A blockbuster Bollywood movie is raking in millions and trying to change entrenched gender roles in India. It's set in Haryana state, where the sex ratio of newborns skews heavily toward boys.
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Millions of people are flocking to movie theaters in India to see a film based on a true story, a story that is shattering records at the box office and stereotypes. From New Delhi, here's NPR's Julie McCarthy.
JULIE MCCARTHY, BYLINE: Bollywood megastar Aamir Khan grew a pot belly for this entertaining biopic about a former wrestling champion who had once chased dreams of gold-medal glory.
(SOUNDBITE OF FILM, "DANGAL")
AAMIR KHAN: (Speaking Hindi).
MCCARTHY: "What I couldn't do our son will," he solemnly tells his pregnant wife. But Mahavir Singh Phogat ends up with a daughter and three more after that. The film "Dangal," or Wrestling, is the story of his first two girls, Geeta and Babita, who turn out to have hidden athletic gifts. When dad discovers they have beaten to a pulp two other boys, he thumbs taboos about girls competing in the sporting arena.
All of India knows the against-the-odds story. Coached by dad, the real life Geeta and Babita go on to win the gold and silver medals at international games in New Delhi in 2010. What intrigued the film's director, Nitesh Tiwari, is this. Why in India is there so much bias against having a girl child.
NITESH TIWARI: Why is there so much desperation only to want a boy? So the movie aims at trying to change this mindset - that a girl is as beautiful a gift of God as a boy.
MCCARTHY: Set in Haryana, where the sex ratio of newborns has historically skewed heavily towards boys, the film explodes myths about gender roles through the improbable sporting triumphs of two girls. It opened almost four years to the day after the fatal gang rape of a young woman in New Delhi ignited a national conversation about gender violence. Social commentator Anna M.M. Vetticad says Indians want to see women on the screen portrayed in a new light.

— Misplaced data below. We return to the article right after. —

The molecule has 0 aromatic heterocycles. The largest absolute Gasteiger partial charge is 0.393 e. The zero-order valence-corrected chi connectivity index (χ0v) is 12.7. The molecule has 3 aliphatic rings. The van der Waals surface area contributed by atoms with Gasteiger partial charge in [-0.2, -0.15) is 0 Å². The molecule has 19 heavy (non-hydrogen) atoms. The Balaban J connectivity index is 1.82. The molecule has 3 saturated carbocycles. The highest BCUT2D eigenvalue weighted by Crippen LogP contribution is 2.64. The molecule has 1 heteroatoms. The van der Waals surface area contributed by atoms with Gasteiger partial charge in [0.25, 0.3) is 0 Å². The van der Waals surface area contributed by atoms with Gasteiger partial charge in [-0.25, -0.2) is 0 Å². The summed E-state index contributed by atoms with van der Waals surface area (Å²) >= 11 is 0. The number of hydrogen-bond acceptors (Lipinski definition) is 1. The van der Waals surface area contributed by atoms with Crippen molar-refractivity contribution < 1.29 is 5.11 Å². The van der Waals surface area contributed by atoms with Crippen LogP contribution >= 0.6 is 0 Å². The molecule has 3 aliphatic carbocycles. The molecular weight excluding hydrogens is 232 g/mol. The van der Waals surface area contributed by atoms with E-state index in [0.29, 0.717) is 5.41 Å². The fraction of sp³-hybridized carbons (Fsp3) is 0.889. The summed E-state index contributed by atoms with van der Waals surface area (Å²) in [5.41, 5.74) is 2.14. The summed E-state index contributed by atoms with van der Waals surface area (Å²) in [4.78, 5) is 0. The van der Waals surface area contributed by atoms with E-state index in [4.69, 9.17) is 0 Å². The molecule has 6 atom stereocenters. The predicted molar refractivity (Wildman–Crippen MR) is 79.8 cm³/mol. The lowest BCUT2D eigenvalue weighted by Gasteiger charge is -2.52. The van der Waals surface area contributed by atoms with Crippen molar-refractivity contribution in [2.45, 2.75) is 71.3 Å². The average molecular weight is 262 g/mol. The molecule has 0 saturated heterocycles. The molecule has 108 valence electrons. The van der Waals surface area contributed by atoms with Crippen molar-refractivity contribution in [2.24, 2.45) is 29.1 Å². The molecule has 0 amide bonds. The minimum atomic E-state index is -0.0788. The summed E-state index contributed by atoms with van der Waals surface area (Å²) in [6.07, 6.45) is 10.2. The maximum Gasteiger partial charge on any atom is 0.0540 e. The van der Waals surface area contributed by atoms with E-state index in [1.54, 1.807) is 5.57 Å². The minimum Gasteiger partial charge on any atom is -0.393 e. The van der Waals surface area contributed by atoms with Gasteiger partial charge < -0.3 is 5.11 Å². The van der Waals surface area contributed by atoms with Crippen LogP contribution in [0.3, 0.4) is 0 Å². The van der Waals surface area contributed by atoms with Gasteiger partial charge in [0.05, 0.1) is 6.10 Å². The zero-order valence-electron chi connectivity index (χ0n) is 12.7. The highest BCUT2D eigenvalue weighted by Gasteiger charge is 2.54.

ANNA M M VETTICAD: The success of "Dangal" is excellent news for those who believe that the hero stalking the heroine, extremely abject objectification of women - all of these things which have been Hindi film staples so far - are not the only thing that the entire audience wants.
MCCARTHY: What the audience wants is to be inspired, says 27-year-old Babita Kumari Phogat, whose family is depicted on the screen. Babita has cinched a half a dozen international medals and credits her father for getting her out from under the veil that cloaks many girls in Haryana.
BABITA KUMARI: (Speaking Hindi).
MCCARTHY: "But our biggest victory," Babita says, "is that parents are now encouraging their girls to achieve something."
However, six-time national badminton champion Damayanti Tambay cautions that one movie and some sporting achievements won't reverse entrenched attitudes that limit girls.
DAMAYANTI TAMBAY: It could take a long time. But there has to be a beginning - that, yes, the girls should be given equal opportunity as boys. What's wrong with that?
MCCARTHY: Julie McCarthy, NPR News, New Delhi. Transcript provided by NPR, Copyright NPR.